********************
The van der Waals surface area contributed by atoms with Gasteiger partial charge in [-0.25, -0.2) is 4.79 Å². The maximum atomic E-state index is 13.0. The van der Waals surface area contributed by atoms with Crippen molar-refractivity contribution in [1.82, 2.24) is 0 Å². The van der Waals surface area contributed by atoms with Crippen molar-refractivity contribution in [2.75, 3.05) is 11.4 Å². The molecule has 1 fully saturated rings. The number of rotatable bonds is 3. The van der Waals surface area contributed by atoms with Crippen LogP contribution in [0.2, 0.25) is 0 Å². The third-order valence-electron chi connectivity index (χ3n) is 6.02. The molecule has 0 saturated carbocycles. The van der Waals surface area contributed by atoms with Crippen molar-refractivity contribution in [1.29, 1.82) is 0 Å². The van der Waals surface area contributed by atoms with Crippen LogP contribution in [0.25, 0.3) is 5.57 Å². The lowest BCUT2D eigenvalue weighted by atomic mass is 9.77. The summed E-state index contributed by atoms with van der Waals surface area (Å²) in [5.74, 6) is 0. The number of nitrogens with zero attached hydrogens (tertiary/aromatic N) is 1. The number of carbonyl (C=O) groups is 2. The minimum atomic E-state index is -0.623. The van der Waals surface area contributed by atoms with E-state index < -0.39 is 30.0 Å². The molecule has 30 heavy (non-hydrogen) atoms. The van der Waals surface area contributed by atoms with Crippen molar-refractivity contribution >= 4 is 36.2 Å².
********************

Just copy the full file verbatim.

The van der Waals surface area contributed by atoms with Gasteiger partial charge in [-0.25, -0.2) is 4.79 Å². The maximum atomic E-state index is 13.0. The van der Waals surface area contributed by atoms with Crippen molar-refractivity contribution in [1.82, 2.24) is 0 Å². The van der Waals surface area contributed by atoms with Crippen molar-refractivity contribution in [2.75, 3.05) is 11.4 Å². The molecule has 1 fully saturated rings. The number of rotatable bonds is 3. The van der Waals surface area contributed by atoms with Crippen LogP contribution in [0.2, 0.25) is 0 Å². The third-order valence-electron chi connectivity index (χ3n) is 6.02. The molecule has 0 saturated carbocycles. The van der Waals surface area contributed by atoms with Crippen molar-refractivity contribution in [1.29, 1.82) is 0 Å². The van der Waals surface area contributed by atoms with Crippen LogP contribution in [0.25, 0.3) is 5.57 Å². The lowest BCUT2D eigenvalue weighted by atomic mass is 9.77. The summed E-state index contributed by atoms with van der Waals surface area (Å²) in [5.74, 6) is 0. The number of nitrogens with zero attached hydrogens (tertiary/aromatic N) is 1. The number of carbonyl (C=O) groups is 2. The minimum atomic E-state index is -0.623. The van der Waals surface area contributed by atoms with E-state index < -0.39 is 30.0 Å². The molecule has 30 heavy (non-hydrogen) atoms. The van der Waals surface area contributed by atoms with Crippen molar-refractivity contribution >= 4 is 36.2 Å².